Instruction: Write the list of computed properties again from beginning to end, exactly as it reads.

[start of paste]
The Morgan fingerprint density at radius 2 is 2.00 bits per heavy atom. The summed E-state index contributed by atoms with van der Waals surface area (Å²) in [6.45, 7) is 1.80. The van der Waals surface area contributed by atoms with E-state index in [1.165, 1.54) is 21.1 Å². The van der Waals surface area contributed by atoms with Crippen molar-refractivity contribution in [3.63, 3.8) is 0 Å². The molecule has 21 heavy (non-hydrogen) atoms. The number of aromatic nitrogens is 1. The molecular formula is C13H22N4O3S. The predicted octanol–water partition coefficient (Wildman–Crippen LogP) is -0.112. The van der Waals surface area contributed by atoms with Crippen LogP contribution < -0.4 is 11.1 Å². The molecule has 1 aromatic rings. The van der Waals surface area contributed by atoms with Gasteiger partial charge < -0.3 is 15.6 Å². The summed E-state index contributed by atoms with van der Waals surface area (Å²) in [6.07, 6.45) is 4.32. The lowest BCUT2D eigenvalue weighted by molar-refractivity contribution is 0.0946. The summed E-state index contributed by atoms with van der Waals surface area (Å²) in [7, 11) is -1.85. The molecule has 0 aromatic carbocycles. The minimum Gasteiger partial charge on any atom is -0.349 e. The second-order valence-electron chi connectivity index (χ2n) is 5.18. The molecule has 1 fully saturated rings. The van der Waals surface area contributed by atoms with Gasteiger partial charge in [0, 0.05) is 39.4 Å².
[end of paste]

The Morgan fingerprint density at radius 2 is 2.00 bits per heavy atom. The summed E-state index contributed by atoms with van der Waals surface area (Å²) in [6.45, 7) is 1.80. The van der Waals surface area contributed by atoms with E-state index in [1.165, 1.54) is 21.1 Å². The van der Waals surface area contributed by atoms with Crippen molar-refractivity contribution in [3.63, 3.8) is 0 Å². The molecule has 21 heavy (non-hydrogen) atoms. The number of aromatic nitrogens is 1. The molecular formula is C13H22N4O3S. The predicted octanol–water partition coefficient (Wildman–Crippen LogP) is -0.112. The van der Waals surface area contributed by atoms with Crippen LogP contribution < -0.4 is 11.1 Å². The molecule has 1 aromatic rings. The van der Waals surface area contributed by atoms with Gasteiger partial charge < -0.3 is 15.6 Å². The summed E-state index contributed by atoms with van der Waals surface area (Å²) in [6.07, 6.45) is 4.32. The lowest BCUT2D eigenvalue weighted by molar-refractivity contribution is 0.0946. The summed E-state index contributed by atoms with van der Waals surface area (Å²) in [7, 11) is -1.85. The molecule has 0 aromatic carbocycles. The minimum Gasteiger partial charge on any atom is -0.349 e. The second-order valence-electron chi connectivity index (χ2n) is 5.18. The molecule has 1 fully saturated rings. The van der Waals surface area contributed by atoms with Gasteiger partial charge in [0, 0.05) is 39.4 Å².